3. Cultural Commons [14]
  4. Educational Commons
  5. Genome Commons
  6. Global Innovation Commons
  7. Global Integral-Spiritual Commons
  8. History Commons
  9. Information Commons ; Information as a Common-Pool Resource
  10. Knowledge Commons ; Knowledge as a Commons
  11. Learning Commons
  12. Media Commons
  13. Music Commons
  14. Open Education Commons
  15. Open Scientific Software Commons ; Open Source Science Commons
  16. Patent Commons ; Eco-Patent Commons
  17. Psychological Commons

Institutional Commons:

  1. Financial Commons
  2. Global Legal Commons
  3. Household as Commons
  4. Internet Commons
  5. NonProfit Commons
  6. Taxes as Commons
  7. Thing Commons
  8. Urban Commons
  9. Wireless Commons


Sam Rose on Transition Economics

"Where people work together to both share those resources that are shareable now (software, designs, knowledge, waste that can be used as food, surplus capacities and resources) and cooperate to produce items that are still based in scarcity, then re-invest the profits into creating more and more abundance-economy-based systems."

- See Sam Rose on the need for Cooperative Wealth Building facilitators

Neoliberalism as the Anti-Commons

"As neoliberalism converts every political or social problem into market terms, it converts them to individual problems with market solutions. Examples in the United States are legion: bottled water as a response to contamination of the water table; private schools, charter schools, and voucher systems as a response to the collapse of quality public education; anti-theft devices, private security guards, and gated communities (and nations) as a response to the production of a throwaway class and intensifying economic inequality; boutique medicine as a response to crumbling health care provision; “V-chips” as a response to the explosion of violent and pornographic material on every type of household screen; ergonomic tools and technologies as a response to the work conditions of information capitalism; and, of course, finely differentiated and titrated pharmaceutical antidepressants as a response to lives of meaninglessness or despair amidst wealth and freedom. This conversion of socially, economically, and politically produced problems into consumer items depoliticizes what has been historically produced, and it especially depoliticizes capitalism itself. Moreover, as neoliberal political rationality devolves both political problems and solutions from public to private, it further dissipates political or public life: the project of navigating the social becomes entirely one of discerning, affording, and procuring a personal solution to every socially produced problem. This is depoliticization on an unprecedented level: the economy is tailored to it, citizenship is organized by it, the media are dominated by it, and the political rationality of neoliberalism frames and endorses it.”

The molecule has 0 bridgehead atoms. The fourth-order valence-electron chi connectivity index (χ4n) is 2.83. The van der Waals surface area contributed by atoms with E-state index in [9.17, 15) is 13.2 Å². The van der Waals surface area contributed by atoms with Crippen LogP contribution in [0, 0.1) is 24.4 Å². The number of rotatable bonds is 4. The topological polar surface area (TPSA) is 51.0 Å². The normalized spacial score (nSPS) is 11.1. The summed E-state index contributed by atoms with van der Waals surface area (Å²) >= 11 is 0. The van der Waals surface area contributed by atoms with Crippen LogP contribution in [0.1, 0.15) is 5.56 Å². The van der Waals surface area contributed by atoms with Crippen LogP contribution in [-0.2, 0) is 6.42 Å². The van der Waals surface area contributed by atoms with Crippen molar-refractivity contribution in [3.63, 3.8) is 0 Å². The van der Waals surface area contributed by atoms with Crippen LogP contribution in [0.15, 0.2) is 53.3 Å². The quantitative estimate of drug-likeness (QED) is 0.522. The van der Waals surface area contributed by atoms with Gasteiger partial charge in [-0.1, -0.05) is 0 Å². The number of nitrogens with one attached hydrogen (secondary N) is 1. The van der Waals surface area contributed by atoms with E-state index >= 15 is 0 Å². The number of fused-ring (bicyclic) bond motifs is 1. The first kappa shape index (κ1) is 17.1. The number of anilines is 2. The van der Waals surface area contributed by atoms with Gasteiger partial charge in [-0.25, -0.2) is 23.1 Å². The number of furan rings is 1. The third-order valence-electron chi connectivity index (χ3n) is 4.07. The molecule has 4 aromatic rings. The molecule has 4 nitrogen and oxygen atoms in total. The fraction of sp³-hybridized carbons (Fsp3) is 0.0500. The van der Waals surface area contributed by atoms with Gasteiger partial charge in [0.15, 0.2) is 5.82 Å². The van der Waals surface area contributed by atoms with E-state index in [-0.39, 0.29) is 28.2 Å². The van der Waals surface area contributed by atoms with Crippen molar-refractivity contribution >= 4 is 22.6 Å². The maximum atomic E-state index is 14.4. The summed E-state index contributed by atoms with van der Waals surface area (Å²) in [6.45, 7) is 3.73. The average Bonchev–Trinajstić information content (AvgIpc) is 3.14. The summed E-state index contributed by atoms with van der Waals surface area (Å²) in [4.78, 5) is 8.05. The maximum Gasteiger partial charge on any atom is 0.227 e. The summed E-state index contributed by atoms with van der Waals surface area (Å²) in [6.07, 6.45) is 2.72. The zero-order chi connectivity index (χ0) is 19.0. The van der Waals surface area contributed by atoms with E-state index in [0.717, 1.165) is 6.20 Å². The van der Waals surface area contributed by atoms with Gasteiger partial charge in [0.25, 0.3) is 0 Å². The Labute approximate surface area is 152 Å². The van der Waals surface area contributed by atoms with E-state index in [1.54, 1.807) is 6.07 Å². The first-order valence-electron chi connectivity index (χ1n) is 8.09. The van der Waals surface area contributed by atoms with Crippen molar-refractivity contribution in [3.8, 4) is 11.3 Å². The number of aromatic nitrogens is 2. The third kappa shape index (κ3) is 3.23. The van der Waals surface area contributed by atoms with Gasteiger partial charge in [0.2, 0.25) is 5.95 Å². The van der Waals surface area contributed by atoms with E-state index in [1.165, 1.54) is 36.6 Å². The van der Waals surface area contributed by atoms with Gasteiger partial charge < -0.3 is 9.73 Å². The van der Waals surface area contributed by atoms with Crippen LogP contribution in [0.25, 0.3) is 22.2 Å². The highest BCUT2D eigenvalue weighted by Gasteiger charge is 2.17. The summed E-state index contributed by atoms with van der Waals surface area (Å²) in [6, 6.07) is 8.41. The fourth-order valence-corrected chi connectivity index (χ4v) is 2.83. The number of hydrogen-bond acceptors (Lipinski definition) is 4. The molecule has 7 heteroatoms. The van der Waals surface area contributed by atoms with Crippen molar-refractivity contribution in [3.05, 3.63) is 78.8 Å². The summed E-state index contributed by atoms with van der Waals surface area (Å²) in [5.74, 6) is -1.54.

- Wendy Brown [15]

Key Resources

Key Blogs

  1. Kim Klein and the Commons
  2. On the Commons

Key Books

  1. Christian Siefkes (2007), From Exchange to Contributions: Generalizing Peer Production into the Physical World. [16]: proposal for a commons-based economic system
  2. Book: Common as Air. Lewis Hyde. 2010

On specialized commons:

  1. The Common Thread. By John Sulston: a nuanced defense of treating knowledge of the genome as a commons.
  2. Genes, Bytes and Emissions: To Whom Does the World Belong? Ed. by Silke Helfrich. Heinrich Boll Foundation, 2009


  1. On the Water Commons: Blue Gold: The Fight to Stop Corporate Theft of the World’s Water. By Maude Barlow.the Water Commons

Key Essays

Introductory article:

  • Four conditions for successful commons. by Mark van Vugt: "I have identified four key conditions for the successful management of shared environmental resources: information, identity, institutions and incentives. I believe we can and should use this 4i framework as the basis for a plan of action to combat local and global environmental catastrophe."

Major essays:

  1. Christian Siefkes (2009), The Commons of the Future. Building Blocks for a Commons-based Society.
  2. The Circulation of the Common = Analytical concept proposed by Nick Dyer-Witheford related to the reproduction of the commons [18]
  3. Information as a Common-Pool Resource. Charlotte Hess and Elinor Ostrom. 66 Law & Contemp. Probs. 111, Winter-Spring 2003. [19]: a paper contextualizing knowledge commons and the study of other commons
  4. Global Commons and Common Sense. Jorge Buzaglo. real-world economics review, issue no. 51 [20] : policy proposals for a global governance of planetary commons
  5. The Common in Commonism. Michael Hardt looks at what Marx had to say about the common. [21]
  6. A typology for managing common resources: Wolfgang Hoeschele on Contributory Resource Use
  7. The Five Commons - ( http://forwardfound.org/blog/?q=five-commons ) a “minimally necessary” set of practices to achieve a sustainable society.


  1. Philippe Aigrain: The Reinvention of the Commons in the Information Age (french)


  1. Strengthen the Commons Now!

Special Authors:

  • James Quilligan
  1. People Sharing Resources. Toward a New Multilateralism of the Global Commons. James Bernard Quilligan Kosmos Journal, Fall | Winter 2009: this article frames what a global commons-based policy and governance structure should be.
  2. James Quilligan: Toward a Commons-based Framework for Global Negotiations

Special Topics:

  1. Aesthetic Commons and the Enclosures of Instituting Autonomies. By Jordi Claramonte. [22]
  2. Denis Postle: Psychological Commons, Peer to Peer Networks and Post-Professional Psychopractice

Key Policy Proposals

Key Events

Key Organizations

  1. On The Commons]

Key Videos

  1. Anthony McCann on the Enclosure of the Information Commons
  2. Brewster Kahle on Universal Access to All Knowledge
  3. Business Models for the Commons
  4. Emer O'Siochru on Reclaiming the Commons

Commons Encyclopedia